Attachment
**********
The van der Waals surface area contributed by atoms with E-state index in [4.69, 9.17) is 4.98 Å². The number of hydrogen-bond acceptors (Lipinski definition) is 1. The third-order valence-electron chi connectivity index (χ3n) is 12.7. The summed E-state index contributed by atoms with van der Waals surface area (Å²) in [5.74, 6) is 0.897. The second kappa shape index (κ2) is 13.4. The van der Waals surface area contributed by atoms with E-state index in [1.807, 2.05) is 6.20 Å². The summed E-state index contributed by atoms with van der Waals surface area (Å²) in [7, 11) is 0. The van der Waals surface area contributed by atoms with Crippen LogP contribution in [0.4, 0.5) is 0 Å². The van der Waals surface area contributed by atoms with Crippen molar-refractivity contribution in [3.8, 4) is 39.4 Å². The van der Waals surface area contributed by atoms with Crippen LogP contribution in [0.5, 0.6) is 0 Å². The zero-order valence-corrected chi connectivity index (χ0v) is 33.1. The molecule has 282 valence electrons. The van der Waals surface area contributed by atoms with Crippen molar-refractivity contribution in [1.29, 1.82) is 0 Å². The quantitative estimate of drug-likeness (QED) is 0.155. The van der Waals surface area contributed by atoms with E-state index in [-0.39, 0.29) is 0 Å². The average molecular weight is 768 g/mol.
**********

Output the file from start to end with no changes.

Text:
The van der Waals surface area contributed by atoms with E-state index in [4.69, 9.17) is 4.98 Å². The number of hydrogen-bond acceptors (Lipinski definition) is 1. The third-order valence-electron chi connectivity index (χ3n) is 12.7. The summed E-state index contributed by atoms with van der Waals surface area (Å²) in [5.74, 6) is 0.897. The second kappa shape index (κ2) is 13.4. The van der Waals surface area contributed by atoms with E-state index in [1.807, 2.05) is 6.20 Å². The summed E-state index contributed by atoms with van der Waals surface area (Å²) in [7, 11) is 0. The van der Waals surface area contributed by atoms with Crippen LogP contribution in [0.4, 0.5) is 0 Å². The van der Waals surface area contributed by atoms with Crippen molar-refractivity contribution in [3.8, 4) is 39.4 Å². The van der Waals surface area contributed by atoms with Crippen LogP contribution in [0.5, 0.6) is 0 Å². The zero-order valence-corrected chi connectivity index (χ0v) is 33.1. The molecule has 282 valence electrons. The van der Waals surface area contributed by atoms with Crippen molar-refractivity contribution in [1.29, 1.82) is 0 Å². The quantitative estimate of drug-likeness (QED) is 0.155. The van der Waals surface area contributed by atoms with E-state index in [-0.39, 0.29) is 0 Å². The average molecular weight is 768 g/mol.